DOUG COLLIE unveils another "Wastegate" poser
Not Just Sheep & Rugby recently published information which suggested over £1 million worth of construction work had been commissioned at the proposed Borders waste treatment facility at Easter Langlee before the ill-fated project was abandoned by councillors earlier this year.
The mysterious sum lay tucked away in a corner of the audited accounts of New Earth Solutions (Scottish Borders) Ltd., the £2 company awarded the multi-million pound contract by Scottish Borders Council. Unfortunately, NES claimed it could not answer questions or provide explanations for their accounts entry: " "Construction work in progress at 31/1/2014 £1,136,771".
The problem is that despite New Earth's substantial losses in their Galashiels venture, and the millions of pounds of taxpayers' cash frittered away and written off by the Borders local authority there is nothing to show for their combined lavish expenditure. Yet no-one seems to believe the fiasco warrants a thorough independent inquiry.
Now, our attention has been drawn to a £9 million contract finalised in late 2011 when the council and NES told Galashiels residents: "We are delighted to announce that Muir Construction has been appointed to build the new waste treatment facility at Easter Langlee".
For some strange reason that announcement was confined to the pages of the Easter Langlee Community Newsletter (December 2011 edition) which can still be read online. Our researchers can find no trace of a press statement heralding the important event from either SBC or NES even though their respective logos adorn the front cover of the newsletter.
The only other public reference we could find was in Construction News, a building industry publication which merely gives the value of the contract as £9 million. So presumably the time spent on this aspect of the scheme by council officials, personnel from NES and specialists from Muir Construction also added up to a considerable financial loss for all concerned.
The contract awarded to Muir Construction, one of Scotland's largest privately owned construction companies, was for the Mechanical Biological Treatment (MBT) plant. It would have diverted up to 80 per cent of Borders rubbish from landfill.
But within a few short months councillors sanctioned a so-called Deed of Variation for their £65 million contract with NES which meant the environmentally friendly MBT was never built. Eventually the entire initiative to assist Scotland's Zero Waste strategy collapsed, leaving council taxpayers in the Borders heavily out of pocket, investors in NES funds unable to access their cash, and the local waste treatment regime in complete disarray.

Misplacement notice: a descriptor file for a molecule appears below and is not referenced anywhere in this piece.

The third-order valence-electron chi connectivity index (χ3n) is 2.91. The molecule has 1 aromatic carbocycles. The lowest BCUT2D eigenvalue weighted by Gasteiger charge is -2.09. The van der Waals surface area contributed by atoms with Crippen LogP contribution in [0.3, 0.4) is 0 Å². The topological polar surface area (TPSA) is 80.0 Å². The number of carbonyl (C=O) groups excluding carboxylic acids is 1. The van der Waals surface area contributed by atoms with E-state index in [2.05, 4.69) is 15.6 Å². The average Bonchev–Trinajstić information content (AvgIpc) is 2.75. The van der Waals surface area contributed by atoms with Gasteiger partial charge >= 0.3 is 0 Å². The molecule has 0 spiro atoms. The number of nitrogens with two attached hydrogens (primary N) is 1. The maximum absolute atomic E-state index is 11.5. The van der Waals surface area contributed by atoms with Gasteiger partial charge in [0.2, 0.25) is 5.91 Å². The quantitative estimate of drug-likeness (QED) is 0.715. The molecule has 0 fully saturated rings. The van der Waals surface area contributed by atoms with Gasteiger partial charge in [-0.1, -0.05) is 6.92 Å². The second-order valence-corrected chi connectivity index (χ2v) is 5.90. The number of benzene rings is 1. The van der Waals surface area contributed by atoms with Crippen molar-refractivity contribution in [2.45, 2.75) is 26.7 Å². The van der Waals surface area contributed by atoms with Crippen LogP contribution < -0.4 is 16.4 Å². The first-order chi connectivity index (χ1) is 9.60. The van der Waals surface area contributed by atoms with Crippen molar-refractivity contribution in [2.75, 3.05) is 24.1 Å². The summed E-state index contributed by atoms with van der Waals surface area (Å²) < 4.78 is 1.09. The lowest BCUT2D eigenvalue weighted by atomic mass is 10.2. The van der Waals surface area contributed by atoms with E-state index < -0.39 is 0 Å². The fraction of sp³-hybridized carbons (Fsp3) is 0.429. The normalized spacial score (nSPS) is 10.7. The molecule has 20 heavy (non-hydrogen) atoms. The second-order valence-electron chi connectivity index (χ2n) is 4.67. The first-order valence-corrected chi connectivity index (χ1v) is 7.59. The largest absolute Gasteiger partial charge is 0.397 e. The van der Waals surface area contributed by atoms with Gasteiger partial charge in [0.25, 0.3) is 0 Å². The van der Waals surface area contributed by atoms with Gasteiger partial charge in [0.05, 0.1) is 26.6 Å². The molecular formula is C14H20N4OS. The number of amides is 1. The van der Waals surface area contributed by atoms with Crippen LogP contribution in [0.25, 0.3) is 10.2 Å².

The contract for the MBT resulted in two overhead electricity cables being diverted to free up the Easter Langlee site for development. According to the newsletter: "This proved a complex task, but has been completed with minimal disruption to local homes and businesses". It is believed that element of the project cost a six-figure sum which should be added to the escalating list of losses.
Partners SBC and NES assured the people of Easter Langlee the construction process would commence in January 2012 and would be completed by January 2013. They added: "Final commissioning and staff training will follow so that the facility is ready to receive waste in April 2013."
A much needed jobs bonanza was promised in the newsletter which declared: "New Earth is committed to employing local people in all our facilities. Job roles will range from site manager, environmental technician and administrator to banksman and mobile plant operators." Sad to say this welcome boost for the local economy never materialised either.
The bullish SBC and NES even invited the populace to "Meet Our Construction Partner" at a special event in a local church hall on January 11th 2012.
Details were supplied of the five phases required to deliver the MBT facility. Earthworks would create a tiered, three-level development platform followed by the installation of driven concrete foundation piles and laying of the foundation and floor slabs. The rest of the building work would follow.
So where did it all go wrong? The MBT had been fully designed and costed after receiving planning permission, and an operating permit from the Scottish Environment Protection Agency. The £9 million contract appears to have disappeared into thin air along with the many millions squandered by the local authority.
There remains an unfulfilled need for a full public explanation for the controversial and costly decision by the council and/or NES to shelve the MBT apparently within weeks of Muir Construction's appointment to build it in favour of a risky and highly ambitious project requiring largely untried technology.